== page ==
What does Nvidia have planned for the next round of graphics cards? The Turing architecture and 20-series first launched with the RTX 2080 Ti in September 2018, and this year brought us the Super refresh. It doesn’t take a GPU architect to know that Nvidia is already well into the design stages for the next generation post-Turing graphics cards, which will most likely be called Ampere.
To be clear, Nvidia hasn’t officially told anyone what the next-generation GPU will be called, though it mentioned Ampere in the past (before Turing ever launched). And it’s certainly not going to leak specs—anyone claiming to have specifications for the RTX 3080 is just making stuff up. Which is par for the course, as it happened with the RTX 2080 and 2080 Ti, and the GTX 1080 Ti before that, and so on. (For the record, nearly every guess ended up being wrong.) But even if we don’t know the exact specs, looking at the underlying tech—in this case, TSMC’s and Samsung’s 7nm process technologies—we can get a good sense of what to expect.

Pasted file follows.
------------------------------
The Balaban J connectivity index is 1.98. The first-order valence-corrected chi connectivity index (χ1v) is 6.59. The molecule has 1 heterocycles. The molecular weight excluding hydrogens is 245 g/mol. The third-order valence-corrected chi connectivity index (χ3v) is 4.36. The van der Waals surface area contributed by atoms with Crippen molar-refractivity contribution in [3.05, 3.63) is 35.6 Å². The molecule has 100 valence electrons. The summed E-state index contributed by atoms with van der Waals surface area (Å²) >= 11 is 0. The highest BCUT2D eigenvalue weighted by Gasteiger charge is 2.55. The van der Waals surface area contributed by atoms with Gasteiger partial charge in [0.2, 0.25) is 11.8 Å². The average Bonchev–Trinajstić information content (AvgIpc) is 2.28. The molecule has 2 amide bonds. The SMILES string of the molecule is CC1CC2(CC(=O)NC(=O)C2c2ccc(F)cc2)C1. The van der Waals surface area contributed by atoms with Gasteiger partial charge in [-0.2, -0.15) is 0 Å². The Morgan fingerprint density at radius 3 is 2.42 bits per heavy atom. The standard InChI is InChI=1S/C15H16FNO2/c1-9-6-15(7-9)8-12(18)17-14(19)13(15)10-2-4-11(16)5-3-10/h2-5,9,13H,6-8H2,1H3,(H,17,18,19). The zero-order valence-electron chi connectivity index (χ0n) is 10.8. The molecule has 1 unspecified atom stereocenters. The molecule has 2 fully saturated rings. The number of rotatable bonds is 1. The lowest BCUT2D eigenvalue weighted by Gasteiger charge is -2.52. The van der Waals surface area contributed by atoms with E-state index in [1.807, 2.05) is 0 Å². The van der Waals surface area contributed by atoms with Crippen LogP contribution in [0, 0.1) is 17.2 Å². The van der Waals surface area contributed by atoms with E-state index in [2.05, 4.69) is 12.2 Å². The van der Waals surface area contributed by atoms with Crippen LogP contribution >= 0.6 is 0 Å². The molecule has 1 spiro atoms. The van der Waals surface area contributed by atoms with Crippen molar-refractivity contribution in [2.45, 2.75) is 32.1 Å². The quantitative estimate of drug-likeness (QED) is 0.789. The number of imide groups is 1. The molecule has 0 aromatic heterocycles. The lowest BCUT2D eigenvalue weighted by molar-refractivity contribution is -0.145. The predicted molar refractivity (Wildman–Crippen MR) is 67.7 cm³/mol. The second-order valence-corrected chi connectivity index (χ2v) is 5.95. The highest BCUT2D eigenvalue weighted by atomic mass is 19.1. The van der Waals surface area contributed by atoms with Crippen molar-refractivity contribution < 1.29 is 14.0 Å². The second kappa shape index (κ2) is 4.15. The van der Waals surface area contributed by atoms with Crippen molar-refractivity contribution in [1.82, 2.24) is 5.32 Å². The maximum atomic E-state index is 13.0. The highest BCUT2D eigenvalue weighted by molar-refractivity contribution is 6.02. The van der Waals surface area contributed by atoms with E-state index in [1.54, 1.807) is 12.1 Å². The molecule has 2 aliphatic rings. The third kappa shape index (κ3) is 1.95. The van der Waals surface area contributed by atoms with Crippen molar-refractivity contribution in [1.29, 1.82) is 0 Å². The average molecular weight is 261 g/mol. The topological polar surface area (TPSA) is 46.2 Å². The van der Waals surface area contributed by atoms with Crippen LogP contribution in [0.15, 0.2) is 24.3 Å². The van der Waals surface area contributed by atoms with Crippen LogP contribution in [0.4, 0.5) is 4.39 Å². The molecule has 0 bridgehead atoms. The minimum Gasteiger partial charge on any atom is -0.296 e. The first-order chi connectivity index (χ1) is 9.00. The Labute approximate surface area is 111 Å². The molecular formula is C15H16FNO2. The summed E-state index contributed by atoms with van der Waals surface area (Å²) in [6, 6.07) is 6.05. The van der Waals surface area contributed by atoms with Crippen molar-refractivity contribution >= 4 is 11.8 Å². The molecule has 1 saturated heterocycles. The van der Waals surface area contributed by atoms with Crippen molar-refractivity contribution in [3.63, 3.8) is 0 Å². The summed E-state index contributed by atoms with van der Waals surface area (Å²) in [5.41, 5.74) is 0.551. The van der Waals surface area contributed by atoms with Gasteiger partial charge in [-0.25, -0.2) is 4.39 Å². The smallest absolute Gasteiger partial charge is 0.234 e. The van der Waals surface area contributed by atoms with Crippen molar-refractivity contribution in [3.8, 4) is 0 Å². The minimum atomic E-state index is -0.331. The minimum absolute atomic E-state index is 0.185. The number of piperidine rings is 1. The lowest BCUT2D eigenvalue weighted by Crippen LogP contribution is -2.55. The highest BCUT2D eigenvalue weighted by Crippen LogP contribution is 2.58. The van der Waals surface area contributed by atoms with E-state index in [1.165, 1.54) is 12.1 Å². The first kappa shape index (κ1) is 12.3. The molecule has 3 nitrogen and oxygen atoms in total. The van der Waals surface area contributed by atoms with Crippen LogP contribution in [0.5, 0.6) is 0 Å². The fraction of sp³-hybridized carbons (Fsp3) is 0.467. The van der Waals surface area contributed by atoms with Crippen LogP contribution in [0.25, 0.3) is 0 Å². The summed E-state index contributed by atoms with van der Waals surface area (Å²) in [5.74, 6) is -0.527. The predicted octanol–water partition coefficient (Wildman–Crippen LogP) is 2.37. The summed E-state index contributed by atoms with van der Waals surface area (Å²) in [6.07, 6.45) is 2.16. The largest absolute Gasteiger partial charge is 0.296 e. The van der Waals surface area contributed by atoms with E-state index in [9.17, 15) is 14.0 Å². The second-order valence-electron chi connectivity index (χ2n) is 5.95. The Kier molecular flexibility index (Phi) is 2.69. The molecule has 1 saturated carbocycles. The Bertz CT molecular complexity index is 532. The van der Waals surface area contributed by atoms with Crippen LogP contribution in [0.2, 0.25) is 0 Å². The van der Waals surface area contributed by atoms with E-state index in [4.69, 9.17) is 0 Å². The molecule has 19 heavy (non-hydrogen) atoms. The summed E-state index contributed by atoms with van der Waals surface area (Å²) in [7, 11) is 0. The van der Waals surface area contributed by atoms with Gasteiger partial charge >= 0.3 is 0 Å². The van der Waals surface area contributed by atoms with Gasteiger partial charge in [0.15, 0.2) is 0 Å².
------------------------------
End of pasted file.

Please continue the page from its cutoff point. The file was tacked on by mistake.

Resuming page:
Let’s start at the top, with the GPU cores. Nvidia GPUs build on each preceding generation. Turing in many ways is like Pascal, with some extra stuff added into the mix. Pascal is like Maxwell, with extra stuff. Pascal also marked a pretty major transition from 28nm lithography to 16nm FinFET. And before Maxwell there were two generations of 28nm Kepler GPUs. This next transition is going to be most like the Maxwell to Pascal move, though, because it’s not just about updating tuning the architecture.
Back in 2014, when it became clear that the benefits of TSMC’s 20nm lithography weren’t that great, Nvidia reworked many aspects of its graphics architecture and released Maxwell. Still using the same 28nm tech that was behind the GTX 600 and 700 series parts, the GTX 980 and 970 were nevertheless amazing cards at the time—even now, the GTX 970 still does okay, trading blows with…